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In 2023, three years after what some in the media have mislabeled America’s racial awakening, we face yet another story of gun violence perpetrated against an innocent, unarmed Black boy. Unlike Trayvon Martin, Michael Brown, Jordan Edwards, Antwon Rose, and too many others, 16-year old Ralph Yarl is thankfully steadily recovering, fighting for his life, a fight he should not have to take on.  

Most readers know what happened in Kansas City on the evening of April 13th, when Ralph Yarl showed up at the wrong door to pick up his little brothers. The resident of that home, Andrew Lester held his .32-caliber revolver to the glass and shot Ralph Yarl in the face. After the teen collapsed, Lester aimed at the ground, and shot him again. In the days following this violent attack, only two pieces of official communication were released: one on the Clay County prosecutor’s outgoing voicemail where many concerned citizens were leaving messages to demand justice; and one at the Kansas City televised press conference. Both pieces of communication were presumably carefully crafted and reviewed before their release. And yet both fail to call out racism, furthering a longstanding practice to subvert our nation’s ugly truth. This same practice is being carried out in schools and other public institutions across the country, causing a backslide in the fight for racial justice. We, as communication professionals, need to address it.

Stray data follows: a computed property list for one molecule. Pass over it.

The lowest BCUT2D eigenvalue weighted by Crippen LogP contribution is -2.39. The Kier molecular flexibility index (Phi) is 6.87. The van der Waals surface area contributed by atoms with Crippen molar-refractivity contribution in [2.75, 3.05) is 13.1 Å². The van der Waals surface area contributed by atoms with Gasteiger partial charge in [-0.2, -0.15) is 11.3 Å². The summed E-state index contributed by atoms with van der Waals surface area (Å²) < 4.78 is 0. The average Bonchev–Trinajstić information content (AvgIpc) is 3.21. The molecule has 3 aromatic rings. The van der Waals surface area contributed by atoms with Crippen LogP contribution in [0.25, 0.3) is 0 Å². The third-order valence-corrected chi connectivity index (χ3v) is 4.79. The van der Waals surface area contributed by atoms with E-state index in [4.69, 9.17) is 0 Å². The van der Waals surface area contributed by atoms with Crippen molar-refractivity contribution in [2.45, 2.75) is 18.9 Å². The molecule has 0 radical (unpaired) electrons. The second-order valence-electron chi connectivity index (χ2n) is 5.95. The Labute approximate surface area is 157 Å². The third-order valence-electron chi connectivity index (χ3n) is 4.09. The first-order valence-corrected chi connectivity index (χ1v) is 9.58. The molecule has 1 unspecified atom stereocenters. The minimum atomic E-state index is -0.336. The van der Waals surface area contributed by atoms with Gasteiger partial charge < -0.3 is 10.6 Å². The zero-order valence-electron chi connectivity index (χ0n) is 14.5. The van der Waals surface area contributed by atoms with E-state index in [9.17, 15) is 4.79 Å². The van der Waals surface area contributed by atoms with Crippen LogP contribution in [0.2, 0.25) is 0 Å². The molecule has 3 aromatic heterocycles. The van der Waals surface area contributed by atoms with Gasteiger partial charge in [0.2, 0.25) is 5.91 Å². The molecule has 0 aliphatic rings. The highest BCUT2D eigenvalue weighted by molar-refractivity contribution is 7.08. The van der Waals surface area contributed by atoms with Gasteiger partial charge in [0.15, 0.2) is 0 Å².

Let’s look at text.